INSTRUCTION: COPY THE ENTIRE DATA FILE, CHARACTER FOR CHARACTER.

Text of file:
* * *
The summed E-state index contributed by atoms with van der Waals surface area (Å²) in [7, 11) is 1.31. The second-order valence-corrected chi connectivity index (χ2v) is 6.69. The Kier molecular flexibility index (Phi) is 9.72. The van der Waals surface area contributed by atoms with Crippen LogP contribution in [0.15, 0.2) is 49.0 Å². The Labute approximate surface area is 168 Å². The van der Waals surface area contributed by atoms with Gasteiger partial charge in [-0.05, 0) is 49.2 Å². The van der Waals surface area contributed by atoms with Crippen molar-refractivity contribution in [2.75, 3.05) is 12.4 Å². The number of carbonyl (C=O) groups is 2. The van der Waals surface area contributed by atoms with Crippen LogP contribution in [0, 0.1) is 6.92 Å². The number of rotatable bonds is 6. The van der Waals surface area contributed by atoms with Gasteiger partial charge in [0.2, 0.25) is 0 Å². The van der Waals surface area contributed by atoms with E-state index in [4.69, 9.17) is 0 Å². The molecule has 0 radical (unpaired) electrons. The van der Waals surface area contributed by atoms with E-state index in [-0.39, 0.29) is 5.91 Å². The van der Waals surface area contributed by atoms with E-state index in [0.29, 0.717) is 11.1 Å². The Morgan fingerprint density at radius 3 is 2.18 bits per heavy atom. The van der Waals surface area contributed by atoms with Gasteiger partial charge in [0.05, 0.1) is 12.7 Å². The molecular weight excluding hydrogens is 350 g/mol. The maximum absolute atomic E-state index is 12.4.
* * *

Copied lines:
The summed E-state index contributed by atoms with van der Waals surface area (Å²) in [7, 11) is 1.31. The second-order valence-corrected chi connectivity index (χ2v) is 6.69. The Kier molecular flexibility index (Phi) is 9.72. The van der Waals surface area contributed by atoms with Crippen LogP contribution in [0.15, 0.2) is 49.0 Å². The Labute approximate surface area is 168 Å². The van der Waals surface area contributed by atoms with Gasteiger partial charge in [-0.05, 0) is 49.2 Å². The van der Waals surface area contributed by atoms with Crippen molar-refractivity contribution in [2.75, 3.05) is 12.4 Å². The number of carbonyl (C=O) groups is 2. The van der Waals surface area contributed by atoms with Crippen LogP contribution in [0, 0.1) is 6.92 Å². The number of rotatable bonds is 6. The van der Waals surface area contributed by atoms with Gasteiger partial charge in [0.2, 0.25) is 0 Å². The van der Waals surface area contributed by atoms with E-state index in [4.69, 9.17) is 0 Å². The molecule has 0 radical (unpaired) electrons. The van der Waals surface area contributed by atoms with E-state index in [-0.39, 0.29) is 5.91 Å². The van der Waals surface area contributed by atoms with E-state index in [0.29, 0.717) is 11.1 Å². The Morgan fingerprint density at radius 3 is 2.18 bits per heavy atom. The van der Waals surface area contributed by atoms with Gasteiger partial charge in [0.05, 0.1) is 12.7 Å². The molecular weight excluding hydrogens is 350 g/mol. The maximum absolute atomic E-state index is 12.4.